I’m working on a English question and need guidance to help me study.

INSTRUCTIONS

Read the student sample of Essay 1. Then answer the questions about the essay.

SAMPLE OF ESSAY 1 (Rhetorical Analysis Essay)

1 Should breast cancer be used as a way for companies to profit in the name of awareness? The author Chavie Lieber (speaker) of the Ted Talk, “The Very Pink, Very Controversial Business ofBreast Cancer” (title of the Ted Talk) disagrees with how breast cancer is being commodified as some companies take advantage of breast cancer awareness month and are not being honest about whether or not all the profits are going to breast cancer research (the thesis of the Ted Talk). One audience she attempts to convince is the consumers (audience for the your Ted Talk) who buy the pink Breast Cancer Awareness Month products. She is mostly convincing in her use of examples, ethos, and refuting the opponent. However, when using examples, a couple of them aren’t specific enough; therefore, a portion of her argument lacks credibility.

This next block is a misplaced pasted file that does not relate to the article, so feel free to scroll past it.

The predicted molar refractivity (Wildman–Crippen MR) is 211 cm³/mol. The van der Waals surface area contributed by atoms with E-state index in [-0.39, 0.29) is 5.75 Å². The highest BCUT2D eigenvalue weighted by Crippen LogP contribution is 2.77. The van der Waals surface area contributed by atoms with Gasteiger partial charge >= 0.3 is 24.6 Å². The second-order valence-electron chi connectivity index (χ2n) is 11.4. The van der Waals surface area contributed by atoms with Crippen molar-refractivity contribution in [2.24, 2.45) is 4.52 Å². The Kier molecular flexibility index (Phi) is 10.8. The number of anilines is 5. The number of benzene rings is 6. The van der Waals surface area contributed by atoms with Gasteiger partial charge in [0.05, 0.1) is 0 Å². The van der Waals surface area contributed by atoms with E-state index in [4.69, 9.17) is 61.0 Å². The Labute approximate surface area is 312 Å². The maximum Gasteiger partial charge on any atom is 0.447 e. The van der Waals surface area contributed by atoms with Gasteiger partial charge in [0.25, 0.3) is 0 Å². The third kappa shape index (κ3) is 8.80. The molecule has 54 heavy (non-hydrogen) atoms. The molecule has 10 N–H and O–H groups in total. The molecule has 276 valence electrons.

2 One of Lieber’s strategies that she uses to prove her argument is examples. Lieber lists many examples throughout the article such as when she claims that brands benefit from profits rather than donations during breast cancer awareness month. She then states, “Last year, Yoplait said it would donate up to $1.5 million to Komen. You have to compare the donation to the full amount that Yoplait actually made from those yogurts – it’s significantly more” (Lieber 12). Another example is when she lists all the businesses that have contradictory partnerships with the breast cancer organization, Susan G. Komen. The author then lists these companies by bringing up Baker Hughes, an oil company that claims to give $100,000. Though, the author states that it’s process of fracking, “…is believed to expose people to carcinogenic chemicals linked to breast cancer” (10). The author also lists companies such as KFC, the “Promise Me”fragrance, as well as Ford Motor Company for partnering up with Komen despite the potential health issues that are connected to breast cancer. These and more examples are consistently in the author’s article is to ensure the reader that she is credible because the reader can see all these corporations that are used as evidence to support her claim making the reader more convinced in the author’s argument. The examples would not only make the audience believe Lieber but might also persuade the audience of consumers to stay away from certain products or brands that could probably cause health risks.